Louise Tucker Jones
Though Father’s Day isn’t celebrated as widely as Mother’s Day, I believe it is just as important. Having a loving father in your life allows you to grow up feeling safe and secure. Thankfully, I grew up with a gentle, fun-loving daddy.
But there’s another reason that being a good father is important. My late husband, Carl, was a wonderful dad and granddad to our children and grandchildren. But he also invested himself into the lives of friends and coworkers. One young man in particular. Jeff was about the age of our oldest son when he interviewed with my husband. Carl hired and trained him for company work, but he was also interested in the young man’s family. Jeff had two little boys who sometimes came to the office. Over time, Carl grew to love them like his own grandkids.
It was some years later, during Carl’s hospitalization after being diagnosed with pancreatic cancer, that Jeff told Carl how he had affected his life. As the three of us were waiting for a procedure for Carl, Jeff mentioned that he attended a spiritual retreat for men. Carl was pleased. Jeff assured him that it was Carl’s urging that made him go. At the retreat, Jeff gave his life to Jesus Christ. Carl was ecstatic. “Son, that’s wonderful,” he said, tears streaming down his cheeks.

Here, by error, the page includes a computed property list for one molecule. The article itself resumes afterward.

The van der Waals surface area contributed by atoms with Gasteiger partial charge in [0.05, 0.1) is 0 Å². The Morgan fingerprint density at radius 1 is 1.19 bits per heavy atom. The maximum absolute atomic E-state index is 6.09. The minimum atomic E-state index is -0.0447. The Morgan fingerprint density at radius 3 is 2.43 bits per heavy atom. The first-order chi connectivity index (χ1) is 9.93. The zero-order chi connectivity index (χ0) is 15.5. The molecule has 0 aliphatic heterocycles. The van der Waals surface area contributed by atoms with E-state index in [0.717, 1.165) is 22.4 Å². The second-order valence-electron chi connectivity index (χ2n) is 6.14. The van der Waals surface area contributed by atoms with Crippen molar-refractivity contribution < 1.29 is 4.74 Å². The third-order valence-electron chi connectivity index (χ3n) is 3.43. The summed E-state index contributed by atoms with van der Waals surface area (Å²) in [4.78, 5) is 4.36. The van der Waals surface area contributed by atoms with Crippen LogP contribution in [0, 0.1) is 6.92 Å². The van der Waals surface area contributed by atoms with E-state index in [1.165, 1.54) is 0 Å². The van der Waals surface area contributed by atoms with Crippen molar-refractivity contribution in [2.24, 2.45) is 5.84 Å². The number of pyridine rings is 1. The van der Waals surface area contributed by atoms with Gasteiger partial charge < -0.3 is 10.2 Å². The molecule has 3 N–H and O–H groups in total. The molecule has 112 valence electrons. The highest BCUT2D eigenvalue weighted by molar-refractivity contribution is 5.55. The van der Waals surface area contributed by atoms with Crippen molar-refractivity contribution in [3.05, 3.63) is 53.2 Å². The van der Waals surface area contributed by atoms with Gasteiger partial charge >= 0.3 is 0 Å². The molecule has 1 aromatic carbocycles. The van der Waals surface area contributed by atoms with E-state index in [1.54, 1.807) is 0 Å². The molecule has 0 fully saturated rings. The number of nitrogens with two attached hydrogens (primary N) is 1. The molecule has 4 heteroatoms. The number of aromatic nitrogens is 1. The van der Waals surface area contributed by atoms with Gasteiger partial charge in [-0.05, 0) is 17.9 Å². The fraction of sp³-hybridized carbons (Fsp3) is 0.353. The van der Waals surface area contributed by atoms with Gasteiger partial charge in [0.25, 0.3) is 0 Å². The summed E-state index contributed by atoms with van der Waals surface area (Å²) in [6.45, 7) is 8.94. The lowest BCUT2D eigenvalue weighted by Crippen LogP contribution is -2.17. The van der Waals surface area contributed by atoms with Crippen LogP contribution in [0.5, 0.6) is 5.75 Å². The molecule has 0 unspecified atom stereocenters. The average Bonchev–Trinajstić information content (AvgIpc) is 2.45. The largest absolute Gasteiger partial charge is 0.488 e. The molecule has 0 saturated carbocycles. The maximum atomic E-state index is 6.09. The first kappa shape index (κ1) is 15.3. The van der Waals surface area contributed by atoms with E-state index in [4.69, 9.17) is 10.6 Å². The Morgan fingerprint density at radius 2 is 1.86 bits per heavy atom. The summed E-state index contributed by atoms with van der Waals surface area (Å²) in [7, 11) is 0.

Then came the words that touched my heart forever. Jeff related, “The speaker said we often see God the way we see our own father and that’s what happened to me. I was never close to my dad.” He stopped, looked at my husband, and then said, “You’re the only father I’ve ever really known.” By then we were all in tears. My husband was dying. What beautiful words for him to hear.
So I offer this challenge to all fathers, young and old. Remember that you are modeling God the Father to not only your own children and grandchildren, but to others around you. And what greater reward on this earth than to know that you helped someone find life
Happy Father’s Day!
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